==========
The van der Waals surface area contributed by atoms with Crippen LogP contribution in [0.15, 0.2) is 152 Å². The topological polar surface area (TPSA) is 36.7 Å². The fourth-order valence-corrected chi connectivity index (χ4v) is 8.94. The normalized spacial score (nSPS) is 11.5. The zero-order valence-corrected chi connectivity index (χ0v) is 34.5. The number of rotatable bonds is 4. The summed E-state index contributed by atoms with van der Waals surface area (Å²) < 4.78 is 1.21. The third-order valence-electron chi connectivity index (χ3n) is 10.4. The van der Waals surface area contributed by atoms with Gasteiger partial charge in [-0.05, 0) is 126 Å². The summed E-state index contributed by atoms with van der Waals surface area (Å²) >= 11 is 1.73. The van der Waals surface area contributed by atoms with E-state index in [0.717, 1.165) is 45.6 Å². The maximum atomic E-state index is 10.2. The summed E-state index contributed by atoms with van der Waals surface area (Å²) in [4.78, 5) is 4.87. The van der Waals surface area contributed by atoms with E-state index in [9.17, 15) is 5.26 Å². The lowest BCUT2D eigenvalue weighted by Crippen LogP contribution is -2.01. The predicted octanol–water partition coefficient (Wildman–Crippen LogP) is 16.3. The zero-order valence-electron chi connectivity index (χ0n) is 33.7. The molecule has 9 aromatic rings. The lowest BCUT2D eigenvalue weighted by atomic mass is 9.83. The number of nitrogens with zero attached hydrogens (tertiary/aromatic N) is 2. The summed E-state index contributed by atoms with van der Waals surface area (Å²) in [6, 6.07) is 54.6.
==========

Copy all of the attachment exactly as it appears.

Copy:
The van der Waals surface area contributed by atoms with Crippen LogP contribution in [0.15, 0.2) is 152 Å². The topological polar surface area (TPSA) is 36.7 Å². The fourth-order valence-corrected chi connectivity index (χ4v) is 8.94. The normalized spacial score (nSPS) is 11.5. The zero-order valence-corrected chi connectivity index (χ0v) is 34.5. The number of rotatable bonds is 4. The summed E-state index contributed by atoms with van der Waals surface area (Å²) < 4.78 is 1.21. The third-order valence-electron chi connectivity index (χ3n) is 10.4. The van der Waals surface area contributed by atoms with Gasteiger partial charge in [-0.05, 0) is 126 Å². The summed E-state index contributed by atoms with van der Waals surface area (Å²) >= 11 is 1.73. The van der Waals surface area contributed by atoms with E-state index in [0.717, 1.165) is 45.6 Å². The maximum atomic E-state index is 10.2. The summed E-state index contributed by atoms with van der Waals surface area (Å²) in [4.78, 5) is 4.87. The van der Waals surface area contributed by atoms with E-state index in [9.17, 15) is 5.26 Å². The lowest BCUT2D eigenvalue weighted by Crippen LogP contribution is -2.01. The predicted octanol–water partition coefficient (Wildman–Crippen LogP) is 16.3. The zero-order valence-electron chi connectivity index (χ0n) is 33.7. The molecule has 9 aromatic rings. The lowest BCUT2D eigenvalue weighted by atomic mass is 9.83. The number of nitrogens with zero attached hydrogens (tertiary/aromatic N) is 2. The summed E-state index contributed by atoms with van der Waals surface area (Å²) in [6, 6.07) is 54.6.